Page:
I believe in God.
I don't believe in God.
Those statements seem crystal clear, don't they? You either do or you don't. You believe in God or you don't believe in God. You are a believer or a non-believer, a theist or an atheist, religious or non-religious. Never the twain shall meet.
I find this polarization unfortunate and simplistic and I challenge the either/or. I think that both statements "I believe in God" and "I don't believe in God" could be true for the same person. Once we start to parse the statements, "I believe in God" and "I don't believe in God" things become far less clear. The words "believe" and "God" require definition. These words mean different things to different people. In fact, they can mean different things to the same person depending on how and when we use these words.
Let's start with the word "believe." What does the verb "to believe" mean? I am not interested in the proper use of the verb as if that can be determined. I am interested in the way it is used by those who use it. We may object that we shouldn't use the word in a certain way. Fine. Still we do.
1) The verb believe is at times used as a synonym for assert or affirm or declare--as in assert, affirm, or declare as a fact. For example, in my eight points, I wrote that I believe in evolutionary theory. I affirm, as fact, evolution. I believe North Dakota borders Montana. I believe Earth is a sphere. I believe in the existence of protons. In this sense of believe, believers affirm, assert, or declare the existence of God (in whatever definition they assume for God).
2) The verb believe can be used to express an opinion that may or may not be shared widely. "I believe that 9/11 was an inside job" or "I believe Sarah Palin would make a great president." It can be used to express a hope or a fear: "I believe that marriage equality will be the law in all fifty states by 2017." My eighth point expressed this use of the verb when I stated that I believe that industrial civilization is headed for a long descent. It is an opinion of what I think will happen. This sense of believe may have some urgency about it. That I believe in this long descent means that I think we should prepare for it and take it more seriously than we seem to be doing.
3) It can also reflect a commitment. The synonym might be trust or even love. We might say, "I believe in you." We mean, "I trust you" and "I am committed to you." In point two I stated, "I believe in higher criticism of the Bible." Higher criticism obviously exists. I am declaring its existence as a fact. But I am also stating that it is a good thing to use. I have a commitment to using higher criticism as an approach to the Bible. I trust it to deliver good results. This is similar to the way I believe in evolutionary theory as well. I have a commitment to using it to better understand life including human life and of course, religion and theology.
4) It can also reflect a value even if what is being valued is not real, or is fictional, mythical, or highly abstract. "I believe in love." We may have a debate over whether or not love exists or what we mean by the word, but still value it. "I believe in Harry Potter." In this sense I am saying I value what this character communicates as a way of being in the world. Adults can say, "I believe in Santa Claus." They are "believing in"--that is valuing and making a commitment to--what the Santa Claus mythos represents: generosity, joy, human kindness, etc. To say, "I believe in God: Father, Son, and Holy Spirit" may involve my commitment to, trust in, and value of, the totality of what this particular collection of symbols means for me. It doesn't necessarily mean I believe that these entities exist. That is not the point. To believe in this sense is to embrace a particular way of engaging life, a Christian way in this case. I believe in, that is I trust and love what these metaphors imagine.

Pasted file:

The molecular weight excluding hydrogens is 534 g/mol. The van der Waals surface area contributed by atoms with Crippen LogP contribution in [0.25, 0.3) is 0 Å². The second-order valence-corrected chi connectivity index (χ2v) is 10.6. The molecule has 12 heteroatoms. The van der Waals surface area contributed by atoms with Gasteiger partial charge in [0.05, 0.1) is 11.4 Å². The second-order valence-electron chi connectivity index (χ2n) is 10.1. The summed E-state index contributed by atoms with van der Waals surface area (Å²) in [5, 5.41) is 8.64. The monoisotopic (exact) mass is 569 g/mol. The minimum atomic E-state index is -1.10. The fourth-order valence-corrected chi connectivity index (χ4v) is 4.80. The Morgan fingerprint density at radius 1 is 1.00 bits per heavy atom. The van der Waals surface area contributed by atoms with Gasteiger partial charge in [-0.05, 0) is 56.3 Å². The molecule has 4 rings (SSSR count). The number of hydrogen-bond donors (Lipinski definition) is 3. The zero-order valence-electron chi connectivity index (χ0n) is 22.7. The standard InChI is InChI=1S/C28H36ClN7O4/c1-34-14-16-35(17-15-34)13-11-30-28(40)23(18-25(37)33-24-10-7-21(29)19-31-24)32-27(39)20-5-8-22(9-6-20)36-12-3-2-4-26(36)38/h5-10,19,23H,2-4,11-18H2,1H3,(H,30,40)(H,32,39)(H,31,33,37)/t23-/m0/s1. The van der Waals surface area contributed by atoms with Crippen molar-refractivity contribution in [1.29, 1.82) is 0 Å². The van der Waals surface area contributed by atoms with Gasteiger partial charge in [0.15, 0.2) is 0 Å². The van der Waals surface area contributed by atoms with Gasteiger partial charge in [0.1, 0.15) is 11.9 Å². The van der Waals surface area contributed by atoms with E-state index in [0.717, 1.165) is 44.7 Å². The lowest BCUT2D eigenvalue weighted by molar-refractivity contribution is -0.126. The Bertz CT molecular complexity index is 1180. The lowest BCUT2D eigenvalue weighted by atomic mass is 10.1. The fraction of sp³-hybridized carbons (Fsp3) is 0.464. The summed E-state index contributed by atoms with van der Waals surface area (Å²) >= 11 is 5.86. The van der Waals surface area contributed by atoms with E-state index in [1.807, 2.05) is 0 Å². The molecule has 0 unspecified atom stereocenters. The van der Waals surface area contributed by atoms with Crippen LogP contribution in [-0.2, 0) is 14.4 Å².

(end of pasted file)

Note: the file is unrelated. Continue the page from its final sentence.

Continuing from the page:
In summary, the verb believe can mean to affirm as fact, to state an opinion, or to express one's love for and commitment to X. The verb believe can be used as a combination of the above ways or in a particular way that excludes the other(s).
I think the reason the Presbyterian Church (U.S.A.) has avoided making its leaders and members subscribe to a list of "beliefs" or essential tenets is because to do so would emphasize the affirmation or opinion aspect of believe over the more relational, trusting, and commitment aspect. Nonetheless, we still can't seem to get beyond the notion that belief is about affirming the existence of external realities. If that is the best we can do, we should jettison belief altogether and become belief-less or do more work to communicate the relational aspect of the verb to believe.
When Hemant Mehta titled my piece and I approved the title, "I'm A Presbyterian Minister Who Doesn't Believe in God" he was responding to what I had written: "I don't believe in God as a supernatural agent or force." No, I do not affirm the existence of a supernatural being, nor am I committed to such an entity. But as a Christian I do trust, love, and am committed to--that is I believe in--what the symbols of faith invite me to be in this world. I do believe in God: Father, Son, and Holy Spirit. I do believe that the Bible is "God's word to me" and I do believe in Jesus called the Anointed. All of those beautiful and powerful symbols beckon me to a particular way of living. All of this is God.
I don't believe in God.
I believe in God.